Memories are returning (although they may be wrong). I seem to remember some hype at the time that they were using a specially matched set of violins and this was being pushed hard in some reviews. Maybe my memory is playing tricks.

In any case, I'm not in the market for more Beethoven String Quartets, I have too many sets to listen to as it is. I can relate to Mit Romney who, when asked during the campaign event, couldn't remember how many houses he had.

Offline Brian

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Re: Ludwig van Beethoven (1770-1827)
« Reply #1710 on: November 15, 2017, 09:16:41 AM »
Memories are returning (although they may be wrong). I seem to remember some hype at the time that they were using a specially matched set of violins and this was being pushed hard in some reviews. Maybe my memory is playing tricks.

In any case, I'm not in the market for more Beethoven String Quartets, I have too many sets to listen to as it is. I can relate to Mit Romney who, when asked during the campaign event, couldn't remember how many houses he had.
It's possible that the reviewers were in the know already because the box set was a compilation of three previously-released mini-sets of the early, middle, and late sonatas. Given the special set of violins comment, it seems unlikely that Amazon did their usual botch job of accidentally porting over reviews from the wrong item (in this case the ASQ's totally different Arte Nova recording cycle), as happens with different translations of the same Russian novel.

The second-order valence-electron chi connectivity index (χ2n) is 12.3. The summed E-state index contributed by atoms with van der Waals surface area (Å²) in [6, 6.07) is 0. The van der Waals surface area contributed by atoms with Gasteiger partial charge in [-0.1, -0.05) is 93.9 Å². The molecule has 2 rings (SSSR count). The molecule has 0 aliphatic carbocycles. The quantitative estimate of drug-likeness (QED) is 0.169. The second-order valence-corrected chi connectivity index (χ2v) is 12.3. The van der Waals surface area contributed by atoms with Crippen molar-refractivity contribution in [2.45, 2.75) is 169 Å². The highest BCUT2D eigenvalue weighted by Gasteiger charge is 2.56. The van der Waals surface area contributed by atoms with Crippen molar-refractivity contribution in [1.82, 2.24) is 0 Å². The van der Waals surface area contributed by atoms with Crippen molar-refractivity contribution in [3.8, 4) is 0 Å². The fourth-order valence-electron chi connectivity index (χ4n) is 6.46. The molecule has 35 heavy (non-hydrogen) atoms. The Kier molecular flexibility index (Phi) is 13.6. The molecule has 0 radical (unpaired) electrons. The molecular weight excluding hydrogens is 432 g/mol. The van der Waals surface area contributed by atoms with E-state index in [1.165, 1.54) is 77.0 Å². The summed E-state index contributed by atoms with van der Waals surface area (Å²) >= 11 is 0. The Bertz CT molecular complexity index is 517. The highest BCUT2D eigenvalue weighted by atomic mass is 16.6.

The Foghorn set (which I love) is recorded on a complete "quartet" of newly built instruments, and there is a little flyer in the set about the instrument-maker, kind of like the little cards you get telling you a restaurant has a Saturday buffet. I can't say that the instruments are a big sell to me, though the Judith Sherman engineering is.

Online Scarpia

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Re: Ludwig van Beethoven (1770-1827)
« Reply #1711 on: November 15, 2017, 09:37:41 AM »
The Foghorn set (which I love) is recorded on a complete "quartet" of newly built instruments, and there is a little flyer in the set about the instrument-maker, kind of like the little cards you get telling you a restaurant has a Saturday buffet. I can't say that the instruments are a big sell to me, though the Judith Sherman engineering is.

That's what I'm remembering, a bunch of reviews lauding the instruments, which struck me as blatant boosterism. They don't seem to be around anymore.